The world's second largest retailer Carrefour has posted a 3.3% rise in profits in fiscal 2006, excluding exceptional items, as a strong performance in Latin America and Asia offset weaker sales and depressed margins in France. The company also revealed that it is planning entry into the Russian and Indian retail sectors to fuel future growth.

Net income totalled EUR2.27bn (US$3bn), up from EUR1.44bn last year, the Paris-based retailer said in a statement. Carrefour reported a one-time gain of EUR412m this year, which the company said was related to the sale of Carrefour Korea in 2006. Excluding gains from the sale of Carrefour's Korean business, profit rose to EUR1.86bn.

Carrefour posted its largest sales rise in Latin America, where sales were up 17%. Revenue increased 14% in Asia and 6.2% in the rest of Europe, excluding France. In its home market Carrefour has slashed prices and revisited its format in order to regain market share. French sales showed the weakest growth for the year, rising by 4.6%. While the company said that the French retail environment "remains difficult" so far in 2007, according to the hypermarket operator it has succeeded in winning food market share in France.

"The food retail industry in mature European markets is characterised by low growth and deflation," the company said in its statement, adding that it will "overhaul our commercial model" and offer a wider range of products.

Total revenue was up 6.6% in 2006, with sales forecast to grow by 10% in 2008. The company indicated that it was on the acquisition trail, stating that future sales growth was dependant on attaining the "expected level of tactical acquisitions".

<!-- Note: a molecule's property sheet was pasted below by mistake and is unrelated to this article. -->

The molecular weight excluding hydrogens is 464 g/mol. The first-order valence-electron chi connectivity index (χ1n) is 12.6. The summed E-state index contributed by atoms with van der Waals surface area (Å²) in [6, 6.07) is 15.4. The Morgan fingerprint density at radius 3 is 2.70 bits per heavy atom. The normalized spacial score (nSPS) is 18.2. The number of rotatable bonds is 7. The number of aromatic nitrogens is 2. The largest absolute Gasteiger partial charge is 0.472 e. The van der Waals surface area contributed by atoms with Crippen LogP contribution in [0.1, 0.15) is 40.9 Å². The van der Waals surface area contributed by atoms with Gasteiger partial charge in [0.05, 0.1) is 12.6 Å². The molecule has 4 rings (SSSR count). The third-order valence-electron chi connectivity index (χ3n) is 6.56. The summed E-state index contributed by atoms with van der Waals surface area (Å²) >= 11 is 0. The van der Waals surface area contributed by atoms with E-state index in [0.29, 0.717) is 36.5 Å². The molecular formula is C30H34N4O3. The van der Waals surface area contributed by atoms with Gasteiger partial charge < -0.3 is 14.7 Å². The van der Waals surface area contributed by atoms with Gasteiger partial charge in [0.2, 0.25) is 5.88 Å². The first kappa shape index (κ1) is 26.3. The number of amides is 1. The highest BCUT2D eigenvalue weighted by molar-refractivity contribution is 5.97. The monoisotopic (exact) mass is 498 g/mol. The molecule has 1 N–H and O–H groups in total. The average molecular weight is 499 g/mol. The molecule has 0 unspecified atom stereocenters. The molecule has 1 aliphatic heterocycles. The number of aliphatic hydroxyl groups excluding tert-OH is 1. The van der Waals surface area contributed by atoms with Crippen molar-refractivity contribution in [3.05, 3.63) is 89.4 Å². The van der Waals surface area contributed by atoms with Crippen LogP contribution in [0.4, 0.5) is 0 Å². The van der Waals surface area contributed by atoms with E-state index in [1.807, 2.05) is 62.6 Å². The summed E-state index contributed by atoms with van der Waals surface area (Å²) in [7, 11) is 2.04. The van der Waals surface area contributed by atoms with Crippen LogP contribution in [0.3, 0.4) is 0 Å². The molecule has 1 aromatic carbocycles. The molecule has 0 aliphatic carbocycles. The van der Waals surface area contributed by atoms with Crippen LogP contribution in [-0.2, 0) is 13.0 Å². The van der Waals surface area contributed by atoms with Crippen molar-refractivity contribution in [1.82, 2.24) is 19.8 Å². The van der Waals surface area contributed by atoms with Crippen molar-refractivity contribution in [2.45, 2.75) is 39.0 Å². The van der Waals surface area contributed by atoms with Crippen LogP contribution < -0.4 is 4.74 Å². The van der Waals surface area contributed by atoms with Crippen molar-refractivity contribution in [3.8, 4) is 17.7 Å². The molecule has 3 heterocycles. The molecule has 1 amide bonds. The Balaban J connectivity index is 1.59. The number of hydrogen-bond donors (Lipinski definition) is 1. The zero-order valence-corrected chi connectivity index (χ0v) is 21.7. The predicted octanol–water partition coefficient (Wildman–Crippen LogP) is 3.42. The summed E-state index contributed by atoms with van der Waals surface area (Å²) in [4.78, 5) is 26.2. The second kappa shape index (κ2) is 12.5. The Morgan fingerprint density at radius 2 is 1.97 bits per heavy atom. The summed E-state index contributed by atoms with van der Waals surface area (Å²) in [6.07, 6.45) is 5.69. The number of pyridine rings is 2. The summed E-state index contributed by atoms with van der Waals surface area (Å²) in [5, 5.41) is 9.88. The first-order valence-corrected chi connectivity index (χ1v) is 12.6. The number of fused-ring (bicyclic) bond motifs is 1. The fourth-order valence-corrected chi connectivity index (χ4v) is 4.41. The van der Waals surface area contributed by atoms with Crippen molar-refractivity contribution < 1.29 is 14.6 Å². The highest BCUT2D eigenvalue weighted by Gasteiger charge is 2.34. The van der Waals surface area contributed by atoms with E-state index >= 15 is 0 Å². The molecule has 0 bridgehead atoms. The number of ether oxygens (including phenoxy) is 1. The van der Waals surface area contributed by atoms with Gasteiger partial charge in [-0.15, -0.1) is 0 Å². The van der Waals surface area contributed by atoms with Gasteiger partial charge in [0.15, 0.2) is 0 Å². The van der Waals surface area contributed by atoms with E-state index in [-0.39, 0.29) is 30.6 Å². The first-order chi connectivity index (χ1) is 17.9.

Throughout the year Carrefour has focused its expansion efforts on Eastern Europe and Asia. The company revealed that it has a management team in place in Russia and anticipates opening stores in the country in the first half of 2008. Meanwhile, in India Carrefour said that it plans to enter the market through a joint venture. "We have a short list of potential partners, and will find an accord in the coming months," CEO Jose Luis Duran said in a conference call.

Chairman Luc Vandevelde was replaced yesterday (7 March) by Robert Halley, whose family is Carrefour's largest shareholder. Shareholder dissatisfaction has grown considerably of late, with share value plummeting in recent years. Carrefour CFO Eric Reiss yesterday valued the company's retail assets at EUR15-20bn, prompting speculation that their value could be unlocked to boost shareholder returns in the short term.

Yesterday, France's richest man Bernard Arnault and US private equity group Colony Capital announced that they had purchased a 9% stake in the French retailer.

Commenting  on the investment during a conference call, Duran said: "I have rather got the impression that this is a long-term and strategic investment", adding that he does not believe it puts management's strategy in question.

Carrefour shares dropped in morning trade today, falling 1.4% to EUR52.06 at time of press.